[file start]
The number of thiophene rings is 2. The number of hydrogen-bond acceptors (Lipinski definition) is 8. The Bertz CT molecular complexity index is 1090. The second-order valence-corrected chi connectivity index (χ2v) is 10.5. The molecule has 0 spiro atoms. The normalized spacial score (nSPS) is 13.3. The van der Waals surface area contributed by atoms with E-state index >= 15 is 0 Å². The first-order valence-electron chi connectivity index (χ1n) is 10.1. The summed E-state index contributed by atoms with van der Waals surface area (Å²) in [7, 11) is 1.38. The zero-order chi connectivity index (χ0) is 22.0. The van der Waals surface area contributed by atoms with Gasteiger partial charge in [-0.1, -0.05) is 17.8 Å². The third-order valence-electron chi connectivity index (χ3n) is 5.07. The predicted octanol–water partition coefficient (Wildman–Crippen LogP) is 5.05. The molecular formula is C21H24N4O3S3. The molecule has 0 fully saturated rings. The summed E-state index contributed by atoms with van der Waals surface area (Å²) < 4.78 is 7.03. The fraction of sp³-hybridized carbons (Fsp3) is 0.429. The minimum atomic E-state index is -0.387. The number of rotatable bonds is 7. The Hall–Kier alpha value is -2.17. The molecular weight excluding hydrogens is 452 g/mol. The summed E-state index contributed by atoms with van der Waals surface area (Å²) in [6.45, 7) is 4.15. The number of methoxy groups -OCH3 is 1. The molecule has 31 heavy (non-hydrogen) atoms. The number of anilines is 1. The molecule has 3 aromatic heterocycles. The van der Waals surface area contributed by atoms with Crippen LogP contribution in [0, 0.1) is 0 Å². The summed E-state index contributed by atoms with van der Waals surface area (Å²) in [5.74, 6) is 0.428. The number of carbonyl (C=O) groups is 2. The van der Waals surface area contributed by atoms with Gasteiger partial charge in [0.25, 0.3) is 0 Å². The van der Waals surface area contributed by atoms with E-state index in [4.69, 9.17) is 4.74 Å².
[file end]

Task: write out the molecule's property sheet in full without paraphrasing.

The number of thiophene rings is 2. The number of hydrogen-bond acceptors (Lipinski definition) is 8. The Bertz CT molecular complexity index is 1090. The second-order valence-corrected chi connectivity index (χ2v) is 10.5. The molecule has 0 spiro atoms. The normalized spacial score (nSPS) is 13.3. The van der Waals surface area contributed by atoms with E-state index >= 15 is 0 Å². The first-order valence-electron chi connectivity index (χ1n) is 10.1. The summed E-state index contributed by atoms with van der Waals surface area (Å²) in [7, 11) is 1.38. The zero-order chi connectivity index (χ0) is 22.0. The van der Waals surface area contributed by atoms with Gasteiger partial charge in [-0.1, -0.05) is 17.8 Å². The third-order valence-electron chi connectivity index (χ3n) is 5.07. The predicted octanol–water partition coefficient (Wildman–Crippen LogP) is 5.05. The molecular formula is C21H24N4O3S3. The molecule has 0 fully saturated rings. The summed E-state index contributed by atoms with van der Waals surface area (Å²) < 4.78 is 7.03. The fraction of sp³-hybridized carbons (Fsp3) is 0.429. The minimum atomic E-state index is -0.387. The number of rotatable bonds is 7. The Hall–Kier alpha value is -2.17. The molecular weight excluding hydrogens is 452 g/mol. The summed E-state index contributed by atoms with van der Waals surface area (Å²) in [6.45, 7) is 4.15. The number of methoxy groups -OCH3 is 1. The molecule has 31 heavy (non-hydrogen) atoms. The number of anilines is 1. The molecule has 3 aromatic heterocycles. The van der Waals surface area contributed by atoms with Crippen LogP contribution in [0, 0.1) is 0 Å². The summed E-state index contributed by atoms with van der Waals surface area (Å²) in [5.74, 6) is 0.428. The number of carbonyl (C=O) groups is 2. The van der Waals surface area contributed by atoms with Gasteiger partial charge in [0.25, 0.3) is 0 Å². The van der Waals surface area contributed by atoms with E-state index in [4.69, 9.17) is 4.74 Å².